Archaeologists discover the hidden network of Amazon villages arranged clockwise

Using remote laser scanners mounted on helicopters, archaeologists have been able to see under the Amazon’s forest canopy, revealing the layout and links of ancient villages lined up like clock faces.

These so-called hilly villages were first seen, new survey technology revealed how they were arranged on the scale, and data were collected without the need for labor and excavation on the land.

These findings were made possible by LIDAR scanning technology – the same long-range, depth-sensing technology found in various forms in self-driving cars and in Apple’s new iPhone.

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“LIDAR has allowed us to explore their features, such as these villages and roads, which was not possible before because most of the available satellite data do not appear,” says Jose Eriart, an archaeologist at the University of Exeter in the UK.

Instead of working from hill to hill like in the past, the researchers were able to see the layout of entire villages and the connections between them, through a RIEGL VUX-1 UAV leader sensor monitoring the forest from above.

The scan showed how villages built between 1300-1700 CE were arranged to represent very specific social patterns without a clear hierarchy.

The team wrote in their paper that “the spatial layout of the mound villages, like many contemporary ring villages of Neotropics, represents the physical representations of the Native American universe.”

And m mounds were found at each location, in some cases the mounds themselves stretched to a height of 20 meters (.6 65..6 feet) at a height of meters (9. .8 feet). From homes to cemeteries – in the near future investigations should be able to reveal exactly what these mounds are used for.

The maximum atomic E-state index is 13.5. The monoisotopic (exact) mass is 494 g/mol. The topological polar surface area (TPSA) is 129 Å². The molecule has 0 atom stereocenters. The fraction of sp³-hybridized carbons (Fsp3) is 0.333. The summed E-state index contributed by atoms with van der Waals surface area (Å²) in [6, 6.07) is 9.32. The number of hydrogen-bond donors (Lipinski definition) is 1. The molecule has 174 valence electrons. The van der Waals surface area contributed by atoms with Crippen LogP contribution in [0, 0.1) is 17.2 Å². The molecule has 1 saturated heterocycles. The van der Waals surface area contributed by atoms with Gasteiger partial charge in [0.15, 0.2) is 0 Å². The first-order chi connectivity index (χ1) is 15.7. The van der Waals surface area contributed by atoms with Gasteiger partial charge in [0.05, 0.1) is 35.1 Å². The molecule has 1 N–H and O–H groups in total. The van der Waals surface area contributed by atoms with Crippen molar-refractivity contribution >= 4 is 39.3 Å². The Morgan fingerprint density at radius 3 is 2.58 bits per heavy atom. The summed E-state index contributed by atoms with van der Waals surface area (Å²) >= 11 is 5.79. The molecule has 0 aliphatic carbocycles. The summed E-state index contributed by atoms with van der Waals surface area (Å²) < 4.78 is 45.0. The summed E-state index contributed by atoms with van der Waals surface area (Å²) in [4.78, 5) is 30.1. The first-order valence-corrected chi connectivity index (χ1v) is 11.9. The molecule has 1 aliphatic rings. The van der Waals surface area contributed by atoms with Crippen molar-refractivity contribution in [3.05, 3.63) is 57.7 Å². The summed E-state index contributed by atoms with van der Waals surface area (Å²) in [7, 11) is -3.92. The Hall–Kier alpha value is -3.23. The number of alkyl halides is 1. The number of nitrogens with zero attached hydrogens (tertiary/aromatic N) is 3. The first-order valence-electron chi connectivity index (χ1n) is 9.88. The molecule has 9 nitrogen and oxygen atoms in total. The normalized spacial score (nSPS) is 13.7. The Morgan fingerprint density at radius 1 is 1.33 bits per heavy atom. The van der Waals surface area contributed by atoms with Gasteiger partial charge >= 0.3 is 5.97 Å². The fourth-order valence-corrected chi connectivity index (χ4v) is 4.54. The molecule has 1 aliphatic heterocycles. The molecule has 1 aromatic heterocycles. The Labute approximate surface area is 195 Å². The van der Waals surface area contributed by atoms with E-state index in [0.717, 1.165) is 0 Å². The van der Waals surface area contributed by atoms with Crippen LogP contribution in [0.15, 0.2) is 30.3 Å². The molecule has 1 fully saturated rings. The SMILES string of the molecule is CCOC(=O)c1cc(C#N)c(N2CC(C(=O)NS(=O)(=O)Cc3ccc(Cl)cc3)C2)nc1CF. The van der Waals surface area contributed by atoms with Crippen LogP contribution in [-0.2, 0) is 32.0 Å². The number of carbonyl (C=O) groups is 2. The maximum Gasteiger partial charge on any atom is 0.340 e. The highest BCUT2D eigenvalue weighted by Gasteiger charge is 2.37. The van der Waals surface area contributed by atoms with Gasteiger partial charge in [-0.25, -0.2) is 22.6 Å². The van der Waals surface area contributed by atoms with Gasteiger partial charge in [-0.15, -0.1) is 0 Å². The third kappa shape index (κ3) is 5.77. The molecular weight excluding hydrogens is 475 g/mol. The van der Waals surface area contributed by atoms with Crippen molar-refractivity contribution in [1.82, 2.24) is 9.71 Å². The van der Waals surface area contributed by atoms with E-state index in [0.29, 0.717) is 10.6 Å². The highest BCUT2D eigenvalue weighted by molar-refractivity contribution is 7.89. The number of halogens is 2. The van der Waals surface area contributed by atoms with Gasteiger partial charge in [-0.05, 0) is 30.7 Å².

Long, sunken small and large roads along the lowlands were also discovered by Lidar, spreading through villages with hills like the rays of the sun or the hands of a clock. Most of the villages showed two ways going north and two going south.

“Lider provides a new opportunity to discover and document soil sites in the wild parts of the Amazonia that have dense vegetation.” “It may also document the smallest surface soil features in recently opened pasture areas.”

Leader scanLIDAR scanner. (Iriarte Et al, Journal of Computer Applications in Archeology, 2020)

Archaeologists studied about 36 villages, some as short as 2.5 kilometers (1.6 miles). Circular and elliptical villages as well as researchers also saw them arranged in a more rectangular shape.

The southeastern region of the state of Acre in Brazil, which was previously thought to have been sparsely populated for centuries, fills in some gaps in terms of the history of this part of the Amazon rainforest.

However, this work is only preliminary: there is a lot to learn about these well-arranged ancient settlements, which will have to keep an eye on the mounds of the face of this newly discovered clock and the art that can be found in it.

“Technol .G helps show the diverse and complex construction history of this part of the Amazon,” says Irieart.

Research has been published in Journal of Computer Applications in Archeology.